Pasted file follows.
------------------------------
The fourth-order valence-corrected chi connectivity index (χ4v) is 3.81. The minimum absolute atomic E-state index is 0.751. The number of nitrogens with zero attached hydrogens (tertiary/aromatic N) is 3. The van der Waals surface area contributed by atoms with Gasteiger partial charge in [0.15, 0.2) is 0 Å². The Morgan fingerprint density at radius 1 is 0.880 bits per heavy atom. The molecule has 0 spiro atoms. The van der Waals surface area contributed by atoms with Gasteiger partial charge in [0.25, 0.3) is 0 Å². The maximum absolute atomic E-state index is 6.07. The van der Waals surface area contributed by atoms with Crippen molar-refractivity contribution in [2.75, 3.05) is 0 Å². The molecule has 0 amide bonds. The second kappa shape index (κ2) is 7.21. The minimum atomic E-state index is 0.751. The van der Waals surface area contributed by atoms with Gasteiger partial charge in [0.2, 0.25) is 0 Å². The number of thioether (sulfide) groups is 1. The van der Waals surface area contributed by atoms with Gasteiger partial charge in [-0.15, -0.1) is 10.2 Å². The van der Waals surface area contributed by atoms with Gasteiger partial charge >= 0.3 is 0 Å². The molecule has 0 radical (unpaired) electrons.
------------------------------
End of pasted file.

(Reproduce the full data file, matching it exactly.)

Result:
The fourth-order valence-corrected chi connectivity index (χ4v) is 3.81. The minimum absolute atomic E-state index is 0.751. The number of nitrogens with zero attached hydrogens (tertiary/aromatic N) is 3. The van der Waals surface area contributed by atoms with Gasteiger partial charge in [0.15, 0.2) is 0 Å². The Morgan fingerprint density at radius 1 is 0.880 bits per heavy atom. The molecule has 0 spiro atoms. The van der Waals surface area contributed by atoms with Gasteiger partial charge in [0.25, 0.3) is 0 Å². The maximum absolute atomic E-state index is 6.07. The van der Waals surface area contributed by atoms with Crippen molar-refractivity contribution in [2.75, 3.05) is 0 Å². The molecule has 0 amide bonds. The second kappa shape index (κ2) is 7.21. The minimum atomic E-state index is 0.751. The van der Waals surface area contributed by atoms with Gasteiger partial charge in [0.2, 0.25) is 0 Å². The number of thioether (sulfide) groups is 1. The van der Waals surface area contributed by atoms with Gasteiger partial charge in [-0.15, -0.1) is 10.2 Å². The van der Waals surface area contributed by atoms with Gasteiger partial charge >= 0.3 is 0 Å². The molecule has 0 radical (unpaired) electrons.